Not perhaps an image that a more calculating PR mind would want to leave us with, but in land speed records, as in life, risk is always with us and our readiness to embrace it with confidence says more about us as a nation than mere spreadsheets ever will.

Feel the Bloodhound effect

Manufacturers who believe they can help with making the last parts needed for the completion of the Bloodhound SSC should contact Bloodhound directly – and urgently, as it is vital that these parts are manufactured in good time in order to make the initial runs at Newquay Airport this year.

You can also get involved as a financial sponsor – again, if you want to make a specific contribution, contact Bloodhound directly – but smaller companies can buy a piece of history by joining the Composite Club, gaining global exposure for their brand in the process.

For just £1,500 +VAT a year you get a 25mm x 25mm square on the car to place your logo (or you can buy multiples of this space if you’d like a larger presence), two CGI renderings of the car, a PDF certificate and Club email signature.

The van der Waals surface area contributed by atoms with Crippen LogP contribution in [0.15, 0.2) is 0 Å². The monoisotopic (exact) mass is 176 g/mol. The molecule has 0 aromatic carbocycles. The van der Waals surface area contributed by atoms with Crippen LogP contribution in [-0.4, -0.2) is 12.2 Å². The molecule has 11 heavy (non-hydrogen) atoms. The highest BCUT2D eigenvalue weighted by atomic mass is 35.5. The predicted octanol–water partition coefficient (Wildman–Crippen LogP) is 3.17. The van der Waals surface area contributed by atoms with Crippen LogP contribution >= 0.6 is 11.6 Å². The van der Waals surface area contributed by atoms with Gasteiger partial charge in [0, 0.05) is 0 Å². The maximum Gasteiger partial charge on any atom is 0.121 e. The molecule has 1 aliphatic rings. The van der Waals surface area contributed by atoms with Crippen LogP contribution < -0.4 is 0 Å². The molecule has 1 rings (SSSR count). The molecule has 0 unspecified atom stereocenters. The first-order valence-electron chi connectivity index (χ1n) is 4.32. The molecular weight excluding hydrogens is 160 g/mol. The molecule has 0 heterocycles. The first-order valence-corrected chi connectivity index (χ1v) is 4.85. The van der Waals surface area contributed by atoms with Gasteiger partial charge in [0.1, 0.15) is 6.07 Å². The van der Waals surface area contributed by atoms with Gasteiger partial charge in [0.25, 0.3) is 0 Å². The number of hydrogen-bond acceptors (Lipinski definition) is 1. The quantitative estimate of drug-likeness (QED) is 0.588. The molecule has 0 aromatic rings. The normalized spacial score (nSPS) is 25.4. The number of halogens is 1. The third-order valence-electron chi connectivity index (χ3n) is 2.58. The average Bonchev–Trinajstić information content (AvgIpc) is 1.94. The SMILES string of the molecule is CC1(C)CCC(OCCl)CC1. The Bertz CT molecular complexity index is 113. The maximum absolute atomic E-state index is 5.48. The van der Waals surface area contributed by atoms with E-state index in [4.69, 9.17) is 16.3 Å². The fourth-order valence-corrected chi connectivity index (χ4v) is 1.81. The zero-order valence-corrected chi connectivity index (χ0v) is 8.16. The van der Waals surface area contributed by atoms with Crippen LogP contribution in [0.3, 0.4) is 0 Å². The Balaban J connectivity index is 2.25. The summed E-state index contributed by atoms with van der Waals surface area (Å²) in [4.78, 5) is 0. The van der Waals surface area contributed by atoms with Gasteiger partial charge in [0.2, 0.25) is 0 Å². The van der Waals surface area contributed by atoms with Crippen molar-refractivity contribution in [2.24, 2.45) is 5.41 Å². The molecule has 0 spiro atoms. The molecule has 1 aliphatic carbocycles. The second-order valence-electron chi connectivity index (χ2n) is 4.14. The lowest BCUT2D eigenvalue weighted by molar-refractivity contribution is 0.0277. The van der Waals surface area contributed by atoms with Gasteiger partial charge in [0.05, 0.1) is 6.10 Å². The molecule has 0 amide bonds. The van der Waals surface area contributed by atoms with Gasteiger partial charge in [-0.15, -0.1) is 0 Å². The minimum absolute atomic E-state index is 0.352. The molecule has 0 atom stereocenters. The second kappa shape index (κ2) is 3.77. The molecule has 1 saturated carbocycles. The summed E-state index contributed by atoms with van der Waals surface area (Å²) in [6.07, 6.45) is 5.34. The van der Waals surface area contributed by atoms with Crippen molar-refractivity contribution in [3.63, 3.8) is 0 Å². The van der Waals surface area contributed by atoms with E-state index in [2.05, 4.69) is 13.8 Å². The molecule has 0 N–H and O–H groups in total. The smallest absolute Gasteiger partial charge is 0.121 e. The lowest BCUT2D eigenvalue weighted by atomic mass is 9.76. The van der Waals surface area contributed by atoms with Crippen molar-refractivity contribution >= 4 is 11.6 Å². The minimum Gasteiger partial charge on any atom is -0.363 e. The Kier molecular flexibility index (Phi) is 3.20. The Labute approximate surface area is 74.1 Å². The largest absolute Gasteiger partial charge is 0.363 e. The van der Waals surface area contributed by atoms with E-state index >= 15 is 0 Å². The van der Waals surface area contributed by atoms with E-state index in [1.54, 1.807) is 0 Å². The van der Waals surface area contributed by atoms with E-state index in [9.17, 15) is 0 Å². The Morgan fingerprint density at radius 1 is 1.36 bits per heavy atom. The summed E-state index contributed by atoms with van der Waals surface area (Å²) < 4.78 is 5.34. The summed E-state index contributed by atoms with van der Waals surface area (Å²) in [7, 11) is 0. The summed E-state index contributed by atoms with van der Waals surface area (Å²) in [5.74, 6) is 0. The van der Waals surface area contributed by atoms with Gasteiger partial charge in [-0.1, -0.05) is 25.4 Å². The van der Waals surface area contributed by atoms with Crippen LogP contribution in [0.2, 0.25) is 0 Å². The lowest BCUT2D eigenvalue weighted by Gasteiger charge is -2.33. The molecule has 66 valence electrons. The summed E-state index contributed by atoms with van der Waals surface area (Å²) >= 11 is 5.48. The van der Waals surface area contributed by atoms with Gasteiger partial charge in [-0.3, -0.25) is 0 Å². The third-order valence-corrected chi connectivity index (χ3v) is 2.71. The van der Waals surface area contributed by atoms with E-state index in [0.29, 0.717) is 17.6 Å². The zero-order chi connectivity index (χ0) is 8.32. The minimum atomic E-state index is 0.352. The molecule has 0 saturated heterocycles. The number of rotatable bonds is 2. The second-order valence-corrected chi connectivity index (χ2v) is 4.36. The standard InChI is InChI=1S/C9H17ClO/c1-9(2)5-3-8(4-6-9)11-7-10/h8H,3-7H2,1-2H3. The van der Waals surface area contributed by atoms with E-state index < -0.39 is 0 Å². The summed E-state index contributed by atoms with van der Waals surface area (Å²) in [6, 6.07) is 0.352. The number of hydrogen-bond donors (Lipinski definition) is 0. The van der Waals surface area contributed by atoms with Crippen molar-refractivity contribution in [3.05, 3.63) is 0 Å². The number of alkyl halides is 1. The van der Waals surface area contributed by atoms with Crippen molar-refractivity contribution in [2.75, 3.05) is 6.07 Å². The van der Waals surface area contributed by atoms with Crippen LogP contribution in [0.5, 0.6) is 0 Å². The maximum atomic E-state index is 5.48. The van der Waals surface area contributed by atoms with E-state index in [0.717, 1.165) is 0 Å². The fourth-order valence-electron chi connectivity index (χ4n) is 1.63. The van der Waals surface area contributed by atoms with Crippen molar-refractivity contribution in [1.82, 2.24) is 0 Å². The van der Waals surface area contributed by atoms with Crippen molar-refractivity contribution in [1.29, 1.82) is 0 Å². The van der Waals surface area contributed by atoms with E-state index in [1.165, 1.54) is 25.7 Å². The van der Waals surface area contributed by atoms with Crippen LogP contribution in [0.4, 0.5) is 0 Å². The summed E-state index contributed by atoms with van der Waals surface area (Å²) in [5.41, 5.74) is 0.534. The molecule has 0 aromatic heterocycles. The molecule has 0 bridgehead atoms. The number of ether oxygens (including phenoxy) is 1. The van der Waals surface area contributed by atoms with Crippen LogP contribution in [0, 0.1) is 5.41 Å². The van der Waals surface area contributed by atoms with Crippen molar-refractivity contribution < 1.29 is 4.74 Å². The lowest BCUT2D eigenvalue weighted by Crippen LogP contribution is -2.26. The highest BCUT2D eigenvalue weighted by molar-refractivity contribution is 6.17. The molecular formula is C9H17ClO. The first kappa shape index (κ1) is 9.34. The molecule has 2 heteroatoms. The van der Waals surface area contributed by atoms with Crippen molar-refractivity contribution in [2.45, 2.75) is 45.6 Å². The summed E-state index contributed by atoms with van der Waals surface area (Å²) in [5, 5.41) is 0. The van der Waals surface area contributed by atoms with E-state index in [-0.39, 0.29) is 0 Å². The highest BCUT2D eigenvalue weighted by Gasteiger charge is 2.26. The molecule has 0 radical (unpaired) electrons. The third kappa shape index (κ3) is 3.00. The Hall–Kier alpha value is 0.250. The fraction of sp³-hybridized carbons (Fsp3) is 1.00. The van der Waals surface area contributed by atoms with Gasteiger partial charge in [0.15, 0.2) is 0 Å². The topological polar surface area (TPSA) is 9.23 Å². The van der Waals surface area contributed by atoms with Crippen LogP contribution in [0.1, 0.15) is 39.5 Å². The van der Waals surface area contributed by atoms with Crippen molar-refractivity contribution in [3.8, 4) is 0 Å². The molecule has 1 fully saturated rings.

The Composite Club logos will make up a mosaic on the side of both the full-scale show cars that are currently touring the world. The logos will also go on the real car when it does UK runway tests later this year and then deploys to South Africa next year.

Companies and institutions who get involved with the project report what they call ‘The Bloodhound Effect’, which is the potent response they receive in return for their input, whether it is a marked increase in registrations for aerospace and engineering courses at the Universities of Swansea and the West of England, who collaborated in the car’s design.

Or like Castle Precision, the Glasgow firm that machined the aluminium wheels, who reported an uptick in the numbers and quality of young people applying for apprenticeships. Or schools, where the enthusiasm among boys and girls for STEM subjects has been spurred by the Bloodhound Education Project road trips and sponsored model car races.

Whatever size piece of the Bloodhound Effect you’d like for your firm, contact Tony Parraman: tony.parraman@bloodhoundssc.com